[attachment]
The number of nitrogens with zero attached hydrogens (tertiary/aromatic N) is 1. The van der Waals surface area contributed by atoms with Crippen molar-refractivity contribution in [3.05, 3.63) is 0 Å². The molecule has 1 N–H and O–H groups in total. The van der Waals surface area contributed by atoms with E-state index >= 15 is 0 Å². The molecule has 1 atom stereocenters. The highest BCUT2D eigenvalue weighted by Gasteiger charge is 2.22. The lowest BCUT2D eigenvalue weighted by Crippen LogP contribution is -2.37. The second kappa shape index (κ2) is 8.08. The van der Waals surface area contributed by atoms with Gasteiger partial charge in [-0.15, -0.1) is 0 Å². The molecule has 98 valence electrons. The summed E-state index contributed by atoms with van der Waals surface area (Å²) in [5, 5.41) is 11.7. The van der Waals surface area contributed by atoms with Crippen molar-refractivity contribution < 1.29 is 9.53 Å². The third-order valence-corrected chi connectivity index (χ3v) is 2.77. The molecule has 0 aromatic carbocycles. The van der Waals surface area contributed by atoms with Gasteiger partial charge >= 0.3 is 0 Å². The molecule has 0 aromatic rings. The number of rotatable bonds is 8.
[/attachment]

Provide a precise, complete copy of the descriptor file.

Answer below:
The number of nitrogens with zero attached hydrogens (tertiary/aromatic N) is 1. The van der Waals surface area contributed by atoms with Crippen molar-refractivity contribution in [3.05, 3.63) is 0 Å². The molecule has 1 N–H and O–H groups in total. The van der Waals surface area contributed by atoms with E-state index >= 15 is 0 Å². The molecule has 1 atom stereocenters. The highest BCUT2D eigenvalue weighted by Gasteiger charge is 2.22. The lowest BCUT2D eigenvalue weighted by Crippen LogP contribution is -2.37. The second kappa shape index (κ2) is 8.08. The van der Waals surface area contributed by atoms with Gasteiger partial charge in [-0.15, -0.1) is 0 Å². The molecule has 98 valence electrons. The summed E-state index contributed by atoms with van der Waals surface area (Å²) in [5, 5.41) is 11.7. The van der Waals surface area contributed by atoms with Crippen molar-refractivity contribution < 1.29 is 9.53 Å². The third-order valence-corrected chi connectivity index (χ3v) is 2.77. The molecule has 0 aromatic carbocycles. The van der Waals surface area contributed by atoms with Gasteiger partial charge >= 0.3 is 0 Å². The molecule has 0 aromatic rings. The number of rotatable bonds is 8.